US flag Official website of the Department of Homeland Security

CBP furthers partnership with cruise industry

Release Date: 
July 13, 2018

NEW ORLEANS, La--The New Orleans Field office of U.S Customs and Border Protection met with Fort Lauderdale and New Orleans representatives from the Cruise Lines International Association (CLIA) July 12, 2018 to discuss coastwise laws, specifically, the Passenger Vessel Services Act (PVSA) of 1886 and the Merchant Marine Act of 1920, also known as the Jones Act.  These laws prohibit the transportation of passengers and merchandise between points in the United States by foreign-flagged vessels. The purpose of the meeting was to provide guidance to CLIA members so they remain in compliance with coastwise trade laws. 

“Part of JADE’s mission is education of the Jones Act,” explained Michael Hebert, Director of CBP’s Jones Act Division of Enforcement, located in New Orleans. “In that education, we go to the different ports to ensure that everyone is enforcing the law the same way. We need to have a unified effort so we need to engage with not only the cruise line industry, but also CBP officers and personnel, and the Coast Guard.”

​​Mike Hebert speaks to CLIA reps
Michael Hebert, Director of CBP's
Jones Act Division of Enforcement in
New Orleans, addresses coastwise laws
affecting the cruise industry.

The Jones Act covers more than 20,000 miles of navigable waterways throughout the United States. Vessels that violate this law may be subject to a penalty that may be equal to the cost of the merchandise or the transportation of the merchandise, whichever is greater.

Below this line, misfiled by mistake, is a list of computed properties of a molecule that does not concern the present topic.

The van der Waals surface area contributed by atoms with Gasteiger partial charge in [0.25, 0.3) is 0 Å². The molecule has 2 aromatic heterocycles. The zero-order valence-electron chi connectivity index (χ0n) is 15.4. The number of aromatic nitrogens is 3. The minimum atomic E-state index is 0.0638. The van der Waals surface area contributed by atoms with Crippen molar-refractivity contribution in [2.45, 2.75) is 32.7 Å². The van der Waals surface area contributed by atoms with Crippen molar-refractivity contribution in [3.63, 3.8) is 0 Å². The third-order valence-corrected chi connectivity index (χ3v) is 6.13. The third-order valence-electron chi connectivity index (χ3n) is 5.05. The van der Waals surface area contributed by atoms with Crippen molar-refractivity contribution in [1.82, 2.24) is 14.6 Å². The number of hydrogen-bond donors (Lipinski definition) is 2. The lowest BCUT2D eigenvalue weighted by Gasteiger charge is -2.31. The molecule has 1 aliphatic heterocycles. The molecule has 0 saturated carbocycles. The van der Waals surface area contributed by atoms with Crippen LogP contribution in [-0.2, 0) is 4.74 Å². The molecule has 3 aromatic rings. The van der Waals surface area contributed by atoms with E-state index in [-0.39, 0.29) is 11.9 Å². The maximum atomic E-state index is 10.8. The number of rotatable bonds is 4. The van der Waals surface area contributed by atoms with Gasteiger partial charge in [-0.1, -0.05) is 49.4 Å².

The PVSA, on the other hand, applies to passenger transportation between U.S. points. As with the Jones Act, foreign-owned vessels may not transport passengers between U.S. ports. Violations may result in monetary penalties.

The cruise industry primarily uses foreign-flagged vessels in its trade. Compliance with these coastwise laws must be taken into consideration when planning a voyage. In order to stay within the law, cruise lines must embark and disembark passengers at the same U.S. point.

“It’s important that we continue to work with our external partners in the cruise line industry as the industry grows so we can address their concerns and ensure that everyone is on the same page as far as rules and regulations,” said Michele Ward, CBP’s Cruise line Program Manager with Admissibility and Passenger Programs.

Ward explained that CBP meets with CLIA twice a year on the national level, but smaller local meetings such as this give participants a better opportunity to know their local representatives and address specific concerns that don’t often get addressed in the bigger forums.

“They (local representatives) are the subject matter experts who will be able to put out the information to the external stakeholders, which helps to build partnerships and relationships,” she said. “It’s human nature: we like a name with a face.”

JADE is located in CBP’s New Orleans Field Office in the historic U.S. Custom House. The field office includes a seven-state area consisting of Louisiana, Mississippi, Alabama, Arkansas, Tennessee, Kentucky and the Florida Panhandle. Four of these states have a total of 694 miles of coastline on the Gulf of Mexico. The five stations of the New Orleans Sector, Lake Charles, Baton Rouge, and New Orleans, Louisiana, Gulfport Mississippi, and Mobile, Alabama, are responsible for patrol of the coastal border as well as highway interdiction emanating from the border area. For more information about coastwise trade or the Jones Act, contact the JADE office at jonesact@cbp.dhs.gov. Allegations of violations of cabotage law can be submitted online at https://eallegations.cbp.gov

Last modified: 
July 17, 2018